KNOXVILLE, Tenn. — Knox County has resolved a lawsuit with its former senior parks director after firing him in 2020 for his "management style."
Soon after Tuesday's announcement of a resolution with Paul White, both sides blasted each other with accusations.
In his slightly more than two years as senior parks director, White fostered a "hostile work environment," a release from the Knox County Mayor's Office stated.
"I’m frustrated and angry our employees had to deal with bullying, harassment, embarrassment, and toxicity. I can’t undo what happened but am proud of how our team responded and the changes that resulted. Ultimately, our Parks & Recreation department is in a much better place today,” a statement attributed to Mayor Glenn Jacobs reads.
White's attorney David Burkhalter replied in a message Tuesday afternoon that the county had committed "a horrible hit job" on his client.
"This vindictive action is obviously disappointing, and it is unfortunate that the County continues to disparage Mr. White, even after he agreed in good faith to the settlement," the attorney's statement reads.
The lawsuit was settled for $150,000, according to Burkhalter's office.
According to the Mayor's Office, White got $97,771 and Burkhalter got $54,228.
As the Mayor's Office and Burkhalter traded barbs through the media, the county issued another statement Tuesday afternoon: "All relevant information can be found in reports from our internal/external auditors, the Comptroller’s office, and the previous release. The record speaks for itself. The County has nothing else to say on the matter."
Investigations and accusations
White came under scrutiny in 2020 when the state Comptroller's Office and an auditing firm began investigating potential "wrongdoings" involving White and Bryan Hair, Knox County's former chief of staff.
Hair resigned in October 2020 shortly after being accused of using a county-owned golf cart for months for personal reasons. Jacobs then fired White, who Hair had helped get hired in 2018.
A Knox County grand jury later indicted Hair on an official misconduct charge in 2021. Hair is awaiting sentencing after pleading guilty in September 2022.
According to the Comptroller's Office, Parks and Recreation purchased two used carts from a Sevierville dealer on May 21. The county said the comptroller's findings showed White had signed the receipts for the carts.
Following his firing, White filed a federal lawsuit against the county. He blamed members of Jacobs' staff as well as Jacobs himself for mismanagement and failure to do their jobs.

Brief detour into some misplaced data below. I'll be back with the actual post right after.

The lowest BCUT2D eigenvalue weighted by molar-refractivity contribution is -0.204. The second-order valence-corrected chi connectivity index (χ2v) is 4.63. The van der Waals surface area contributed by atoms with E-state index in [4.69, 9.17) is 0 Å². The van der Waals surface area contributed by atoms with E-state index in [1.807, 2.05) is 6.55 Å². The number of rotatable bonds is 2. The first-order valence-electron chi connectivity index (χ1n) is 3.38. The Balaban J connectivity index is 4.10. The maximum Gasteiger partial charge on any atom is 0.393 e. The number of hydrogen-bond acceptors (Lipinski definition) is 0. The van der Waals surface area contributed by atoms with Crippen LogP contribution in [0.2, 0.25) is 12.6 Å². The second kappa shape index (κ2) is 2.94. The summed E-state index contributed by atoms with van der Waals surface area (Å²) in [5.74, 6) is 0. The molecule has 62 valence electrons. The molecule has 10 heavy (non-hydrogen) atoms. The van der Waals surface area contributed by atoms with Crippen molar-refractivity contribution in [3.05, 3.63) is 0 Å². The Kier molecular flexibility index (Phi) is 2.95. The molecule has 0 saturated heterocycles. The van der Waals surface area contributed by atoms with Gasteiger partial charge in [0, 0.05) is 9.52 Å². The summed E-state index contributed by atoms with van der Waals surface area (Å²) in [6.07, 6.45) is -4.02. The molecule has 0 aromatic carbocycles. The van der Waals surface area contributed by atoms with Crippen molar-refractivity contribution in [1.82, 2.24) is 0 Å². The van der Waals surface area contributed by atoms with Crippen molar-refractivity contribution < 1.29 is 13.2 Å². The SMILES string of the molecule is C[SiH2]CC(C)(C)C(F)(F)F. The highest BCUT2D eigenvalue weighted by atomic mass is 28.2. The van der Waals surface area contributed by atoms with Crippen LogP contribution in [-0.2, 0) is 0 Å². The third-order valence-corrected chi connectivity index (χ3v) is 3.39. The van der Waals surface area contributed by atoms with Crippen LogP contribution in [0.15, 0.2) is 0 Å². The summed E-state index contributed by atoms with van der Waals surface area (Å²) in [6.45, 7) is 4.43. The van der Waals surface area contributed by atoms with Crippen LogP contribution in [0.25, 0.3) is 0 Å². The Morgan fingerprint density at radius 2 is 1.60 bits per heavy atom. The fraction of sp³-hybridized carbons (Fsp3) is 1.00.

He alleged that the mayor knew or should have known that Hair and county employee Chuck James were using county property and employees for their personal benefit. He said, for example, that he and two employees spent two hours in June 2020 at Jacobs' home helping the mayor's wife with the removal of a snake.
White alleged he tried to raise concerns about Hair using the county-owned golf cart to various people including human resources principals but no one would take action.
White faced insubordination by staff members, but no one in management would stand up in his defense, his lawsuit alleged.
The county and White originally were supposed to quietly resolve the lawsuit and announce it this month. Relations between the sides, however, turned acrimonious in recent days.
The Mayor's Office on Tuesday said it investigated what White included in his lawsuit. County employees disputed most "if not all" of his allegations.
"White himself admitted he never reported any illegal activity to law enforcement," the county said Tuesday.
"His alleged oral complaints of illegal activity are denied by every other witness and not supported by any documentation or physical record," the county said.
Transcripts of interviews with county employees about White show they thought he was vindictive, insecure, and engaged in "inappropriate" behavior while serving as boss over the parks department. He made some employees cry, the transcripts show.
One employee called him "power hungry" and "very paranoid" in her interview.
"If you don't agree with him, he becomes agitated, aggressive," another employee said.
Staff also said they were mindful that Hair was to blame for White being on staff.
"There has been no feeling of we have any safety and our jobs would be on the line if we speak up, and I think a lot of that comes back to Bryan Hair. He was good friends with Paul and it doesn't take much to understand he's the one that, you know, he's the reason why Paul was working for us," said Shauna Godlevsky.
What happens next
Burkhalter said he was evaluating his client's options.
"Here is the moral of the story: Officials will tell Knox County taxpayers that they did nothing wrong, deny any and all liability, and attempt to bully and distract with relentless attacks on those who stand up against them. Mr. White could resort to the same level since there is plenty that he could share in this Press Release, but that is not who he is," his release states.
In the settlement statement Tuesday, Knox County said it had fired White specifically for his "management style," saying his termination had "nothing to do with misappropriation of funds or Knox County property." Up until Tuesday, the county had not formally said what White had been fired for.